Fable: The Journey is On-Rails After All

I'm not sure anyone really took Peter Molyneux's comments to heart when he retaliated against the criticism following Fable: The Journey's E3 2011 showing by claiming that the game wasn't the on-rails adventure/RPG that it appeared to be. And if you did believe him, well, Lionhead's Gary Carr just contradicted the former company frontman in a new interview on CVG:
The key problem for Fable The Journey was that, from the very moment it was announced, it was packaged with these preconceptions. Preconceptions about Kinect, preconceptions about on-rails shooters, preconceptions about Molyneux promises. I think, with all this assumption, everyone was bound to lose sight of what the game actually is.

It's interesting you say that. Every single game is on-rails. I can score a fantastic goal on FIFA if I press certain buttons in the right order at the right time, that's the rails bit.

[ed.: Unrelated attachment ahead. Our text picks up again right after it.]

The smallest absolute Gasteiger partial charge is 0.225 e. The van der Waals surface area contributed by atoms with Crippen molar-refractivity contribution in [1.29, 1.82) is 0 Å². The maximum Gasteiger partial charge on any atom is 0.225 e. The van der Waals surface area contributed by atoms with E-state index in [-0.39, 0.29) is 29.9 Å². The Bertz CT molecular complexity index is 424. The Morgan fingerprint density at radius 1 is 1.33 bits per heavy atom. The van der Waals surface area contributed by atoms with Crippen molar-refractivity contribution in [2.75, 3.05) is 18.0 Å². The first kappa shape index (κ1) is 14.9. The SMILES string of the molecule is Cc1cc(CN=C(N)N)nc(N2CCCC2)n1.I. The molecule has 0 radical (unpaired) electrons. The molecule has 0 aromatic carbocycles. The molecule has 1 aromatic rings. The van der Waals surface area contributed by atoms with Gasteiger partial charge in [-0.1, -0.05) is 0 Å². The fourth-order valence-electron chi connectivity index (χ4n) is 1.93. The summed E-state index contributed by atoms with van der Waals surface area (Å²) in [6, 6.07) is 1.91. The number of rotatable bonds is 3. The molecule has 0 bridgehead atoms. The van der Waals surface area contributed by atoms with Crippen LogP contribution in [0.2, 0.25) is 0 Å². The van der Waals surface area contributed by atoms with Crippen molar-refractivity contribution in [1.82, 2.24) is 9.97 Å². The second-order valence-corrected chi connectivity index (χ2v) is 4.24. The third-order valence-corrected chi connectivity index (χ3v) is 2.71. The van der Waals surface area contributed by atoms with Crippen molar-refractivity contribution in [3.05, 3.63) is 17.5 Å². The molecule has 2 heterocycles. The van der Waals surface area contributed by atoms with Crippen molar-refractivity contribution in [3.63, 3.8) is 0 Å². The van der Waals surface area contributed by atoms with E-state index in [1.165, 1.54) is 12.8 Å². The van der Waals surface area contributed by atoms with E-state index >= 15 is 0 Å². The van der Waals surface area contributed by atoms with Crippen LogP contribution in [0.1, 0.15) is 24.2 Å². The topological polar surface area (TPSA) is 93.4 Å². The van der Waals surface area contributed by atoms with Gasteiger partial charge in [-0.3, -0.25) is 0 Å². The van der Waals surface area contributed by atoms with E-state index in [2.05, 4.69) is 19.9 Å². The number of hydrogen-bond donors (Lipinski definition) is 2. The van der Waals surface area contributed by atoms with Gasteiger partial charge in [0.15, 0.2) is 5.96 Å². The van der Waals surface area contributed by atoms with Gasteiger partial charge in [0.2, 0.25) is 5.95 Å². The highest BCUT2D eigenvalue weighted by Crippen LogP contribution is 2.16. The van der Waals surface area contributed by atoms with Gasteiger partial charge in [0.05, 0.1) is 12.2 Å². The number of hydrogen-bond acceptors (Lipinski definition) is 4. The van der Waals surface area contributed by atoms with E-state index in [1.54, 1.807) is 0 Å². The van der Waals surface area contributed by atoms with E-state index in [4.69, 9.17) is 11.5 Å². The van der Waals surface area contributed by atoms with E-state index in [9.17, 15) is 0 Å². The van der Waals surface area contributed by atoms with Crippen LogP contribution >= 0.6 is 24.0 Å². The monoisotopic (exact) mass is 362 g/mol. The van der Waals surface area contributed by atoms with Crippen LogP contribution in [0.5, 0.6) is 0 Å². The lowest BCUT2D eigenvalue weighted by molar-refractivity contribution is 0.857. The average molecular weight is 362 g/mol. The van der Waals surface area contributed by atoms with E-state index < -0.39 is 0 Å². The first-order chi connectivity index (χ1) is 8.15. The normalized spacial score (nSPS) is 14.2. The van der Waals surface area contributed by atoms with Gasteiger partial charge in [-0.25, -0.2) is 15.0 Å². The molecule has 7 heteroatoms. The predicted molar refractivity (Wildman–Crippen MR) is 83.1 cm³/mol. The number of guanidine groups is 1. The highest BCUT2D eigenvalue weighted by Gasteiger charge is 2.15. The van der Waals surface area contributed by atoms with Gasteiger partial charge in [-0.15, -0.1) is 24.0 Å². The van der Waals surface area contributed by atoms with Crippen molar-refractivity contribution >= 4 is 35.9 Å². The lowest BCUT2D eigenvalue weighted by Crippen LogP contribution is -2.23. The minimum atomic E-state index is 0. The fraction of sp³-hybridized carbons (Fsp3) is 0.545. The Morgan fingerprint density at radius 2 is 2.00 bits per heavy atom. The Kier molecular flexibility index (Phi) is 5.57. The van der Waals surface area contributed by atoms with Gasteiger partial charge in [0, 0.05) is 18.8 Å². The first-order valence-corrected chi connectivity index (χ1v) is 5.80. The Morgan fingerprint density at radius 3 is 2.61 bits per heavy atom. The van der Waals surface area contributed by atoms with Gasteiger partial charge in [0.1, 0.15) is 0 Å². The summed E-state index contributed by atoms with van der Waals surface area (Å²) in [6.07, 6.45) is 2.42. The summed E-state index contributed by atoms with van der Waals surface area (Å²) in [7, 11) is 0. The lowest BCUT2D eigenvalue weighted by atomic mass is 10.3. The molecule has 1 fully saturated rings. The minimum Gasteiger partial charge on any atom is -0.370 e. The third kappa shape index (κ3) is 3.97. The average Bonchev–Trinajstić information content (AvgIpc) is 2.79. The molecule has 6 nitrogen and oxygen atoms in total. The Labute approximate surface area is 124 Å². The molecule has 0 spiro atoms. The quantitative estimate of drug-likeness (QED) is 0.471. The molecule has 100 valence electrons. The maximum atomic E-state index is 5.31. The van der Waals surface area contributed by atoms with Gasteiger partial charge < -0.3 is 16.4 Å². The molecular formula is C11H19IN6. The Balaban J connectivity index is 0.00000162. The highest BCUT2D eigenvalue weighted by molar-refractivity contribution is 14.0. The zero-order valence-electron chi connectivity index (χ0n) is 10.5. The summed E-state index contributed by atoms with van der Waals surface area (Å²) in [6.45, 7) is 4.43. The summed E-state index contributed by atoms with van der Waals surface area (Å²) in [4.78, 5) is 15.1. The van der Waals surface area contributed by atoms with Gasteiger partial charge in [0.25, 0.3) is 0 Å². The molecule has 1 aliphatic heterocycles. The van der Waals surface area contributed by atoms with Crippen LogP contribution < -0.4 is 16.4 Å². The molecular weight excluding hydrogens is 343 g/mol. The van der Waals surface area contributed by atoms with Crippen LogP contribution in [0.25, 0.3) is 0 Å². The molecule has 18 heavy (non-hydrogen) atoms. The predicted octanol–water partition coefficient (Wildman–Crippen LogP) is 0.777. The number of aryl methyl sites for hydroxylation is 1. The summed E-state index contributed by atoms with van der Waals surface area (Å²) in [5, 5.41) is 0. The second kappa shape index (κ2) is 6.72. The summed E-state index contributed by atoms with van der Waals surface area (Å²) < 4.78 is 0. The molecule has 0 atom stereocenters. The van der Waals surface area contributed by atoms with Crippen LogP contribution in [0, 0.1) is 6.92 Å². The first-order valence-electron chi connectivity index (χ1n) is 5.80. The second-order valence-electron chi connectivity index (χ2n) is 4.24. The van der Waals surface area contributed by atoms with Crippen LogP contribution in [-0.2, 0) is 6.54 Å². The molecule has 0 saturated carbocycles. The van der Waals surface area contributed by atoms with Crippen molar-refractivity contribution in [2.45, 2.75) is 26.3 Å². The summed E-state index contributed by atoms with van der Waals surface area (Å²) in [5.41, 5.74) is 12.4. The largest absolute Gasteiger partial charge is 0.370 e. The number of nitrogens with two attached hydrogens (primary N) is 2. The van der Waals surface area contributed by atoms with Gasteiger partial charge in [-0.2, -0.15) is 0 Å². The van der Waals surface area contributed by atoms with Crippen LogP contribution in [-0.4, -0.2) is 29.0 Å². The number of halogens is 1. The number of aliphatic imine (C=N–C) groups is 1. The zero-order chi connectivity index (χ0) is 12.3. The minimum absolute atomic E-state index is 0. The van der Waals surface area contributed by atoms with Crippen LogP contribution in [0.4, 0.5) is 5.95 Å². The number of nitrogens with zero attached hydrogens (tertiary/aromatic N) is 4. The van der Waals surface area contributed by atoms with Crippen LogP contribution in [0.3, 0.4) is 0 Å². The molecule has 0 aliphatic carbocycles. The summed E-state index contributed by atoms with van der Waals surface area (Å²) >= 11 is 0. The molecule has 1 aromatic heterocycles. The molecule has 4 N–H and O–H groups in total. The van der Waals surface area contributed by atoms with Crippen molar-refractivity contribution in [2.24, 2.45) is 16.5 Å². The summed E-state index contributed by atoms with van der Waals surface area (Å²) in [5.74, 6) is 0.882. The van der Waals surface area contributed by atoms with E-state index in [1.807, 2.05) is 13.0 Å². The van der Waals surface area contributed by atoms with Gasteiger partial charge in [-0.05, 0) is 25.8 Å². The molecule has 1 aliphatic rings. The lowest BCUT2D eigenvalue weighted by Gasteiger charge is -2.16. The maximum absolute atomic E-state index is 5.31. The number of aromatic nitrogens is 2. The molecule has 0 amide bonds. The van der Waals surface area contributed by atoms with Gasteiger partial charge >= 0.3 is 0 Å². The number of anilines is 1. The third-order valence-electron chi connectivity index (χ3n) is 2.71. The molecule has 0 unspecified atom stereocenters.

Peter's [post-E3] on-rails rant, if we should call it that, was him trying to hit back at the criticisms saying that it wasn't on-rails. I think, if we had done this again, we would have just said, yeah, it's on rails.

The truth is, at the time Peter was saying it wasn't on-rails, we at Lionhead were considering free body movement. But it was awful. It just wasn't fun.

The truth is, we were actually close to killing that E3 demo, but some of the team tried to revive it. We did come back from E3 [2011] with some people saying, we're doing something wrong here. We need to change course. Ultimately, the decision was, keep the faith. On-rails is actually necessary to make the game work really well.

We are building a story-based game, a well-crafted world, a powerful narrative, a beautiful looking game. All our money is going into that. We are not messing with alternative control schemes any more.
Given the game's limited scope and lukewarm reception so far, it's starting to make me worried about Lionhead's future as a whole.